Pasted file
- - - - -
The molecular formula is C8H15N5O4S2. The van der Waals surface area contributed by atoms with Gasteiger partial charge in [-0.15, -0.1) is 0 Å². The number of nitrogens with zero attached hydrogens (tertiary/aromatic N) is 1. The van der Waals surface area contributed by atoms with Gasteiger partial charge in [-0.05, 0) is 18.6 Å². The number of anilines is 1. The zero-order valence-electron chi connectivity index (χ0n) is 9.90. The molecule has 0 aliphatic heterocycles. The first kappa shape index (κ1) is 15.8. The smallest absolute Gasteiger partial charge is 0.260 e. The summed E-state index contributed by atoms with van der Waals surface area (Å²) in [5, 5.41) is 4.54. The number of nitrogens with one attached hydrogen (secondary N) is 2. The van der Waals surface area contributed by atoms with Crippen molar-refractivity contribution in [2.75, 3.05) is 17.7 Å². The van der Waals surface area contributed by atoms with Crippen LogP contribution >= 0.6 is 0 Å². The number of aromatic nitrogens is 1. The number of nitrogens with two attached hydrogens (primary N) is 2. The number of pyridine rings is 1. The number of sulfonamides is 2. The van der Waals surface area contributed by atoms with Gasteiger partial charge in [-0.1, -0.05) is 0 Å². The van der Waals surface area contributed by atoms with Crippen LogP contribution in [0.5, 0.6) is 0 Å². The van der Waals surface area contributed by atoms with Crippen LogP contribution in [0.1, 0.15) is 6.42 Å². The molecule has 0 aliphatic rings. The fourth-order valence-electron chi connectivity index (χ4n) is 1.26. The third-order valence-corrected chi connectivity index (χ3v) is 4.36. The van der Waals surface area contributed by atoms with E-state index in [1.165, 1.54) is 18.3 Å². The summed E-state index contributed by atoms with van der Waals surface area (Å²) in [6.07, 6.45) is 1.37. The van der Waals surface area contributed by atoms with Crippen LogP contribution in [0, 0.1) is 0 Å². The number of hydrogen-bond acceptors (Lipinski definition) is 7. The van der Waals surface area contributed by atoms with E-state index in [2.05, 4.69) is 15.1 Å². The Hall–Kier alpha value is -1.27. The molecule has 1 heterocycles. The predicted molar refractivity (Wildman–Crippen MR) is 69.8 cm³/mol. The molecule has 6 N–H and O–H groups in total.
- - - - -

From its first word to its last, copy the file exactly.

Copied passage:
The molecular formula is C8H15N5O4S2. The van der Waals surface area contributed by atoms with Gasteiger partial charge in [-0.15, -0.1) is 0 Å². The number of nitrogens with zero attached hydrogens (tertiary/aromatic N) is 1. The van der Waals surface area contributed by atoms with Gasteiger partial charge in [-0.05, 0) is 18.6 Å². The number of anilines is 1. The zero-order valence-electron chi connectivity index (χ0n) is 9.90. The molecule has 0 aliphatic heterocycles. The first kappa shape index (κ1) is 15.8. The smallest absolute Gasteiger partial charge is 0.260 e. The summed E-state index contributed by atoms with van der Waals surface area (Å²) in [5, 5.41) is 4.54. The number of nitrogens with one attached hydrogen (secondary N) is 2. The van der Waals surface area contributed by atoms with Crippen molar-refractivity contribution in [2.75, 3.05) is 17.7 Å². The van der Waals surface area contributed by atoms with Crippen LogP contribution >= 0.6 is 0 Å². The number of aromatic nitrogens is 1. The number of nitrogens with two attached hydrogens (primary N) is 2. The number of pyridine rings is 1. The number of sulfonamides is 2. The van der Waals surface area contributed by atoms with Gasteiger partial charge in [-0.1, -0.05) is 0 Å². The van der Waals surface area contributed by atoms with Crippen LogP contribution in [0.5, 0.6) is 0 Å². The van der Waals surface area contributed by atoms with Crippen LogP contribution in [0.1, 0.15) is 6.42 Å². The molecule has 0 aliphatic rings. The fourth-order valence-electron chi connectivity index (χ4n) is 1.26. The third-order valence-corrected chi connectivity index (χ3v) is 4.36. The van der Waals surface area contributed by atoms with E-state index in [1.165, 1.54) is 18.3 Å². The summed E-state index contributed by atoms with van der Waals surface area (Å²) in [6.07, 6.45) is 1.37. The van der Waals surface area contributed by atoms with Crippen LogP contribution in [0, 0.1) is 0 Å². The number of hydrogen-bond acceptors (Lipinski definition) is 7. The van der Waals surface area contributed by atoms with E-state index in [2.05, 4.69) is 15.1 Å². The Hall–Kier alpha value is -1.27. The molecule has 1 heterocycles. The predicted molar refractivity (Wildman–Crippen MR) is 69.8 cm³/mol. The molecule has 6 N–H and O–H groups in total.